We are a commune of inquiring, skeptical, politically centrist, capitalist, anglophile, traditionalist New England Yankee humans, humanoids, and animals with many interests beyond and above politics. Each of us has had a high-school education (or GED), but all had ADD so didn't pay attention very well, especially the dogs. Each one of us does "try my best to be just like I am," and none of us enjoys working for others, including for Maggie, from whom we receive neither a nickel nor a dime. Freedom from nags, cranks, government, do-gooders, control-freaks and idiots is all that we ask for.
1. Star Parker takes issue with Bush's blaming racial discrimination for black poverty, here. One sentence:
The truth about black poverty today, as Kay Hymowitz of the Manhattan Institute has aptly put it, is that it is "intricately intertwined with the collapse of the nuclear family in the inner city."
2. Leftist Taboos - What we are not allowed to say (except on blogs), where we say what we think. And the Presumption of Incompetence, coming from our betters. Chantrill at American Thinker:
The taboos of the welfare state mount a bodyguard of silence to protect this sacred totem, the Presumption of Helplessness. When Barbara Bush incautiously observes that the helpless refugees of New Orleans are doing fine in Houston, she is suggesting they might be able to shift for themselves. When John Roberts equivocates on Roe v. Wade he is genuflecting before the power of the sisters. When candidate Angela Merkel proposes a flat tax, she disturbs the tangled system that guides the German people in making life choices approved by their betters. As long as the liberal taboos on race and abortion still have the power to shame, then liberals are still ahead in the culture war.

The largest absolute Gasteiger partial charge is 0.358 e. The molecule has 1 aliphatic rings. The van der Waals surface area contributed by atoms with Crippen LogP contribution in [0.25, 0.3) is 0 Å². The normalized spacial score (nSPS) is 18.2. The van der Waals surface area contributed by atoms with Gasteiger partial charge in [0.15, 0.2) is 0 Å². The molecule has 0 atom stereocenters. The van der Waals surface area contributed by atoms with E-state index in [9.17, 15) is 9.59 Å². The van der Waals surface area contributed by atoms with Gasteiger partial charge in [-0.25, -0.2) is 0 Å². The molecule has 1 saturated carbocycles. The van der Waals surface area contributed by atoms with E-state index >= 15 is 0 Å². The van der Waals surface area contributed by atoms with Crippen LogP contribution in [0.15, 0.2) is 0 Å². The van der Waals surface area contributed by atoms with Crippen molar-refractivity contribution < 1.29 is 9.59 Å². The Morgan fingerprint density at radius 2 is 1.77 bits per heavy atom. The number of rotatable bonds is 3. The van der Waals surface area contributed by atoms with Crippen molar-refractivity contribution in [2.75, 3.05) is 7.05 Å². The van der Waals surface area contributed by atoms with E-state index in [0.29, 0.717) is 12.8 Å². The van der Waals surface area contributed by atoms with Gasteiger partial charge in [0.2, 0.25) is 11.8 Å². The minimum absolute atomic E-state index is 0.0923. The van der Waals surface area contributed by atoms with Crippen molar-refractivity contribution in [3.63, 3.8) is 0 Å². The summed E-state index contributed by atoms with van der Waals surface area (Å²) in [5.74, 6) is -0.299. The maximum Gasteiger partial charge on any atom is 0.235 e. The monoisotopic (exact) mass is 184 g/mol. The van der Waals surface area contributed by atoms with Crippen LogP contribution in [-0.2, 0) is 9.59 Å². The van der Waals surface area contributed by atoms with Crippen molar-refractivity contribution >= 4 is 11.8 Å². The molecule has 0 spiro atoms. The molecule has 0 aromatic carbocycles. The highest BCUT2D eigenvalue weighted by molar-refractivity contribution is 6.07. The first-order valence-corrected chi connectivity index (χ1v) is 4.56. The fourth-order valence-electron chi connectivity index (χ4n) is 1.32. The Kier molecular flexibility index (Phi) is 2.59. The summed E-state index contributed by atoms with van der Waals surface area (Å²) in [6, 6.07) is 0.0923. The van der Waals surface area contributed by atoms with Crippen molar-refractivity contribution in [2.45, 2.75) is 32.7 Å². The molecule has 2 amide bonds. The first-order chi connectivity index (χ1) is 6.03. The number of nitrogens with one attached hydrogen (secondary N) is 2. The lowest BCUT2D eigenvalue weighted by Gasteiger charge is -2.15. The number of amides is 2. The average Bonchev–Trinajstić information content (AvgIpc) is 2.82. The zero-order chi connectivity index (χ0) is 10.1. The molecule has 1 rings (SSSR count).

3. Ben Stein wrote about the Katrina media riot. VDH does it, without humor:
For all the media's efforts to turn the natural disaster of New Orleans into either a racist nightmare, a death knell for one or the other political parties or an indictment of American culture at large, it was none of that at all. What we did endure instead were slick but poorly educated journalists, worried not about truth but about preempting their rivals with an ever more hysterical story, all in a fuzzy context of political correctness about race, the environment and the war.
4. Powerline's Mirengoff and Johnson take on the influence of Hegel, via Wilson, on the Supreme Court and the Fed Govt in general:
How did the metaphysical speculation of a 19th century German historicist, whose teachings were congenial to Marxists but are anathema to modern analytic and positivist philosophers--as well as proponents of the Constitution as originally understood--come to influence our constitutional law? The answer lies in the concept of the "living constitution"--and in the influence of Woodrow Wilson.